Quin’s Story: Taking My Power Back

Quin’s Story: Taking My Power Back

It all started in a place I thought I would be safe. I was reluctant in telling my story and I replayed these beliefs in my mind “No one believed me when I tried to report the issues, so what’s the difference now”, “They just refuse to believe African American women,” and “It was my fault I let this go on for so many years in order to have a career.” I allowed my “Fear ” of the unknown to overshadow my peace of mind and safety. I silenced myself because I was told my whole entire career I didn’t have a voice. The pain I felt from the uncomfortable situations I was put in will never go away. No medicine can numb you from feeling like you had absolutely no control over your body, life, and mind. So I’m writing today because I realized after therapy that I’m carrying the burdens for all the “men” who intentionally and continuously hurt me until my unceremonious exit from the military. Even now this naked soul of mine is still tortured by the words and actions of my superiors and co-workers I have a voice and I now know that. There is some things that I can openly discuss without “breaking down” but there is still one encounter when I was a young airman that I refuse to relive or discuss; it’s going to take some time. So I will do my best at sharing to the world my pain that brought me to visit this website. My journey started with I enlisted in the United States Air Force in 2007, I served 11 yrs. and 7 months. I prospered in my career and made sure I was the best at my job still it was never good enough for my male superiors. I was never good enough. I never thought the people who I entrusted to look out for me would be the very same individuals to cause me so much pain and agony. The psychological, mental and emotional abuse has affected my whole life dramatically to the point I avoid certain places where I might see these individuals. I began having panic attacks when I would see some of these people or something that may trigger a bad memory. I would have never suspected that as I promote to a higher rank, the abuse would only escalate. I was naïve to think if I work harder things would be better and I would dodge the uncomfortable situations I saw so many other “women” exposed to. The next few paragraphs are a recollection of events and situations that have occurred in my life over 11 years span.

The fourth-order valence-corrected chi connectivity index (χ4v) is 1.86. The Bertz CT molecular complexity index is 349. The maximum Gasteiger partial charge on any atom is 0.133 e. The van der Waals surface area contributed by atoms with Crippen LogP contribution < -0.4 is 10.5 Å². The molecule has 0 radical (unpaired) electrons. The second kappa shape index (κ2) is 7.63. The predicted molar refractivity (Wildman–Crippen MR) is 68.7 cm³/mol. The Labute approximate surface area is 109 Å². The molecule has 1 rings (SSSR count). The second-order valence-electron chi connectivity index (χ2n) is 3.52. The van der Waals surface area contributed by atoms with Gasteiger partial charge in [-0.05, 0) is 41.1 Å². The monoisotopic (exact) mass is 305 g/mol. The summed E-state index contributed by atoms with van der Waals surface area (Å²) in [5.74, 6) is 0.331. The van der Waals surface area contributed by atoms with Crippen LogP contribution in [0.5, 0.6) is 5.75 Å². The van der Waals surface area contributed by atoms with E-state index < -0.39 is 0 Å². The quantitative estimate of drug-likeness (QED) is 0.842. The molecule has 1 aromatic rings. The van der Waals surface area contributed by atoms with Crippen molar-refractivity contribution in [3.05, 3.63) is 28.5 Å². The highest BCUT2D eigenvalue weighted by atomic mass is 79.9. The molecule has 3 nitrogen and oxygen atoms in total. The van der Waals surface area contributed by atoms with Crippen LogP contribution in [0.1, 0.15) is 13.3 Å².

Over the years, I dealt with “unwanted” touches, sexism, racism, misogyny and discrimination. My co-workers at base did not respect me and as soon as I would go to work I would have knots in my stomach thinking about what may be said or happen today. My health began to decline because of the hostile work environment I was in. I sat at work like a pin cushion and punching bag having to sit and endure while the men said misogynist, racist and sexist remarks. I sat there in disbelief and disgust when I overheard one of my co-workers saying “Nigger” in which he knew I was sitting in the area, and had a disregard for my presence. I also had to stand next to a guy every day in “Fear” of being touched or having to hear a comment about other women or my body. I would consistently hear sexual overtones in every comment he would make while talking to me. It was uncomfortable but I knew if I reported him nothing would happen because the irony is he’s one of the highly praised employees there with a murky and dark history. I finally got the nerve to report the uncomfortable actions to my supervisor little did I know he would go behind my back and tell my coworkers what I reported. I was informed I had to attend a meeting to discuss issues at work. I walked in and saw all the men in the room and automatically knew I would be attacked for reporting the issues. Well, all my co-workers made it sound like it was my fault and they had an issue with me. I was perplexed because my supervisor sat there and let them tear me apart. I was literally treated as if the sexual harassment and uncomfortable work environment was my fault. After that the environment was worse for me because I was now treated like a “snitch” for reporting the issues. I became isolated and walked on eggshells. I had one experience where I was changing in the women’s bathroom and a male co-worker walked in one me. It was intentionally because he had just seen me walk pass him going into the bathroom with my gym bad. Of course, this was swept under the rug and nothing was done. Ultimately I was removed from the section and the men continued the bad behavior and nothing was done by my superiors to punish them for their behavior. I had to attend counseling for a lot of these issues and was diagnose with PTSD because of the issues I dealt with. I had to understand this was not my fault. I had to take my power back. I’m not saying it’s easy because I’m still living with the ramifications of everything but it feels good to be able to now have a “Voice” and speak my “Truth”. I hope this help other women understand WE are not alone and WE will continue to push through the pain no matter how many times we get knock down.

Author

WYR

WYR

When You're Ready.org is a community for survivors of sexual violence to share their stories.

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